Scuba Diving the President Coolidge

The Coolidge is a large wreck and is mostly intact, although it has suffered some damage from earthquakes throughout the years. The wreck is easily accessible from shore or by boat. It should be noted that most of the wreck is beyond recreational limits. The ship lies on its port side with the highest point, the bow, at around 68 feet. The other end of the 615-foot ship reaches just shy of 240 feet. Almost all dives are done as decompression dives.

However, it is possible to visit the bow and starboard side of the ship — which is covered in corals and is home to trigger fish, lionfish, nudibranchs and moray eels — on a no-deco dive. The bow and foredeck hold one of Coolidge’s three-inch guns. You can also reach the ship’s two forward cargo holds and see its collection of rifles, trucks, jeeps and 155mm Howitzers.

Those with advanced training can delve deeper into the wreck and explore the lower decks and aft cargo holds, engine room, galley and doctor’s office. You can also take a swim in the ship’s swimming pool at 180 feet. One of Coolidge’s most-iconic sights is “The Lady,” a porcelain relief panel of a lady riding a unicorn that adorned the ship’s first-class smoking room.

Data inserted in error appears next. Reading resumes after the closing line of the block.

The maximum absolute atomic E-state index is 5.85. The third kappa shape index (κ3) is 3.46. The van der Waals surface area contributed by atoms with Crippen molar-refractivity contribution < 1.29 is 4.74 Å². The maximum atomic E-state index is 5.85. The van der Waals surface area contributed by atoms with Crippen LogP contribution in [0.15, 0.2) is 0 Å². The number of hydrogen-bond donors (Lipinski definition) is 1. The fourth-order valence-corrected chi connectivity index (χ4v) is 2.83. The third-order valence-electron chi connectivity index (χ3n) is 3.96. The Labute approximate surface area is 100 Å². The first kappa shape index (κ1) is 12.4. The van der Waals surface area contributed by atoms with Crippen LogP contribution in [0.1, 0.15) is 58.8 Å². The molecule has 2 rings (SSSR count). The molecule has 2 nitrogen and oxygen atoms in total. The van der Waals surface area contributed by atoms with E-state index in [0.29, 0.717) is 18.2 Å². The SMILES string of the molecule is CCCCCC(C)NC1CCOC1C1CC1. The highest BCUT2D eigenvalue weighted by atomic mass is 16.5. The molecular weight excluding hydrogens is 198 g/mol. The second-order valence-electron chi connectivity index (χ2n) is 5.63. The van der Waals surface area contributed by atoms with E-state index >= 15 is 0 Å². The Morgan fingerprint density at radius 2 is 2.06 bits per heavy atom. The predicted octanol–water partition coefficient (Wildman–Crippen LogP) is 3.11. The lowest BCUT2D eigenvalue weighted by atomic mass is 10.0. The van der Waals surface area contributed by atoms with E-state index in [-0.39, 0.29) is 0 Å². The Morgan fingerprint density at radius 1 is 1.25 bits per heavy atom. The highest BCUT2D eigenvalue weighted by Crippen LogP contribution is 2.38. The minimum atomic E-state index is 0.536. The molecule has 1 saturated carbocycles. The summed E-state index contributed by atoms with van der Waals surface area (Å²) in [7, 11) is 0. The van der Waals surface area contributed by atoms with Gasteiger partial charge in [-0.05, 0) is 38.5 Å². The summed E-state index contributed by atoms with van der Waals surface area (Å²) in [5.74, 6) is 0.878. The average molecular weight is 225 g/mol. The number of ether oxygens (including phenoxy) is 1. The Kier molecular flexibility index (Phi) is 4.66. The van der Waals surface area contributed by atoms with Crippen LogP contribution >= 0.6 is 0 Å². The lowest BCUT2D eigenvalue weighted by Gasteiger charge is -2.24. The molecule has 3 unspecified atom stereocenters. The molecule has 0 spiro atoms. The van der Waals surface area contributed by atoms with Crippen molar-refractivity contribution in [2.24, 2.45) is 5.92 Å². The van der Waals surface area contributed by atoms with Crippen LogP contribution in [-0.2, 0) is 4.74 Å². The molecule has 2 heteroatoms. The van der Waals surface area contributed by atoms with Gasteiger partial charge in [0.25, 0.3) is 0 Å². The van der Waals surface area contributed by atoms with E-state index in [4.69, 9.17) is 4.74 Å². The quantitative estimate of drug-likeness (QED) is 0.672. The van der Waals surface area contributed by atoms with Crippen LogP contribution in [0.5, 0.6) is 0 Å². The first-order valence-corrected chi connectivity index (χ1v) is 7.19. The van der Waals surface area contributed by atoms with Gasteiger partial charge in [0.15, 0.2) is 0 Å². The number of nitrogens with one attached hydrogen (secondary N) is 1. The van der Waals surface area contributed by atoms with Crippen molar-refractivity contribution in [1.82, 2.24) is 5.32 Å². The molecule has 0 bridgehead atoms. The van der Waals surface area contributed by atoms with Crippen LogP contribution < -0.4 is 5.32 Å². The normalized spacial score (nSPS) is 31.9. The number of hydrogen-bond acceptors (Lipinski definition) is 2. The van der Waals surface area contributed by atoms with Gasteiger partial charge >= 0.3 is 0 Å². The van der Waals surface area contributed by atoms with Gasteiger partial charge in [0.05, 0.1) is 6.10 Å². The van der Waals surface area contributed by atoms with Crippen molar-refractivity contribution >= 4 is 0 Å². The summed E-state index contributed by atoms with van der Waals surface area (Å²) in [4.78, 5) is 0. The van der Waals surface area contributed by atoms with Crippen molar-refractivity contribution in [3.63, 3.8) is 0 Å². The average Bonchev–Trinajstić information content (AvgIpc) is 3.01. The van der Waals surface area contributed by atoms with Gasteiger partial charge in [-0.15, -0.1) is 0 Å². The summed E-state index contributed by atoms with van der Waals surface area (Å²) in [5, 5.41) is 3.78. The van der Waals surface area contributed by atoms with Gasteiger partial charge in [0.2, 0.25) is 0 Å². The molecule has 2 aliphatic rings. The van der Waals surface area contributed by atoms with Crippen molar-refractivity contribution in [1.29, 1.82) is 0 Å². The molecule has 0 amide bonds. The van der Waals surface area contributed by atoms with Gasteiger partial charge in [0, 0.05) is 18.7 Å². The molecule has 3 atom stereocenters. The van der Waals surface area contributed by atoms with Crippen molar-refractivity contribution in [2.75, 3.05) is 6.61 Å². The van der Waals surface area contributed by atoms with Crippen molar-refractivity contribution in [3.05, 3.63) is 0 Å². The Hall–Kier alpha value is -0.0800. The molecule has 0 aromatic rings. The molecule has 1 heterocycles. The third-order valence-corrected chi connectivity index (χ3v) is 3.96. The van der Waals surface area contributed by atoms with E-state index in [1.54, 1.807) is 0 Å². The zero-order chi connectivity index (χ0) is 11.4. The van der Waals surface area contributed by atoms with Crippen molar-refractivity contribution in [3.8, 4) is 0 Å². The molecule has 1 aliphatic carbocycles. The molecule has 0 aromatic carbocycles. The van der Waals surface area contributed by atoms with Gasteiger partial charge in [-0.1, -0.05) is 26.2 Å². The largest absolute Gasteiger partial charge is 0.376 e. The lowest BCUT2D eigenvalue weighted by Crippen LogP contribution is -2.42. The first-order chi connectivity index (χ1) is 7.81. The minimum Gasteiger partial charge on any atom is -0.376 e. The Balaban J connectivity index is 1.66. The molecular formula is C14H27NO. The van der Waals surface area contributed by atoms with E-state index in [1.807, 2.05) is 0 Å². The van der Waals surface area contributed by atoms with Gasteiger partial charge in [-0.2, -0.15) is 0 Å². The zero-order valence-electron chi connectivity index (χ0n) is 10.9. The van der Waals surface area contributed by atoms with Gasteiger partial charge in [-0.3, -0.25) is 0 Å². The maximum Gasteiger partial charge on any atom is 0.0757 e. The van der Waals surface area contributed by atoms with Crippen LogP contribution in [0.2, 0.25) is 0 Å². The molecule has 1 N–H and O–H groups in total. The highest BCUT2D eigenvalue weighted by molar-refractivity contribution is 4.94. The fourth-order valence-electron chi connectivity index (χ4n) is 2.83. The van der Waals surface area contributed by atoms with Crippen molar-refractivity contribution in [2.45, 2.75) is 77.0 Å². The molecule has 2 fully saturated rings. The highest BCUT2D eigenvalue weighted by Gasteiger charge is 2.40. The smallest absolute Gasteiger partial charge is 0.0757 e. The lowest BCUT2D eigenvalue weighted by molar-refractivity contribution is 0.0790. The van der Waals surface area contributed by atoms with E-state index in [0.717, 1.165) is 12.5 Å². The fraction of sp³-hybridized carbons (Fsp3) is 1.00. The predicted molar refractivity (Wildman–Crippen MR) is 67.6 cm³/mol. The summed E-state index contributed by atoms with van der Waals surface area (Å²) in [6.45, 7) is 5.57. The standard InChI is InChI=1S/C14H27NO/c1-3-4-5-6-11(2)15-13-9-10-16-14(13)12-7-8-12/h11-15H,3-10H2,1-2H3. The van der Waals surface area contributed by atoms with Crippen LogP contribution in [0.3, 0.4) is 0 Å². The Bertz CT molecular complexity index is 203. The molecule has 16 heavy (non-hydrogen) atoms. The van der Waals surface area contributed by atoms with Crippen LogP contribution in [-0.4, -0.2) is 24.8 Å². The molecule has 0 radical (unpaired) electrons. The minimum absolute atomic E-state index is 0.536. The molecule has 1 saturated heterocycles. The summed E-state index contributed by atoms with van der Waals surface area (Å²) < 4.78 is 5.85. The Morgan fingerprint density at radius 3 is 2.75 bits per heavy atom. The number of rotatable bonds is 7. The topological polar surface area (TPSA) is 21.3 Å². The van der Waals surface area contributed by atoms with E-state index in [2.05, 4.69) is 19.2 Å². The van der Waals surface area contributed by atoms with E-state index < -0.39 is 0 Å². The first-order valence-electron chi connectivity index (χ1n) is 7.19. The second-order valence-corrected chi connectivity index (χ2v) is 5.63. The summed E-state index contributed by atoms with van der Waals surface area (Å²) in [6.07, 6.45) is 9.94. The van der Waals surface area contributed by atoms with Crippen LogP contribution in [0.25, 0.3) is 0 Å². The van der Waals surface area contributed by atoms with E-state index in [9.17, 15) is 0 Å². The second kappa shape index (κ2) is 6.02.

Coolidge is massive and filled with places to explore — you could spend a week diving this wreck and still not have seen it all.

Depth The wreck of the President Coolidge sits between 68 and 240 feet.

Visibility Viz is anywhere from 33 to 100 feet.

Temperature Water temps vary between 79 and 90 degrees Fahrenheit.

Need to Know With such a large wreck, the best way to get the most from your limited bottom time is to have a plan and stick to it. You’ll also want to watch your depth — it can be easy to wander deeper than you intend.

Operators Allan Power Dive Tours | Aore Adventure Sports & Lodge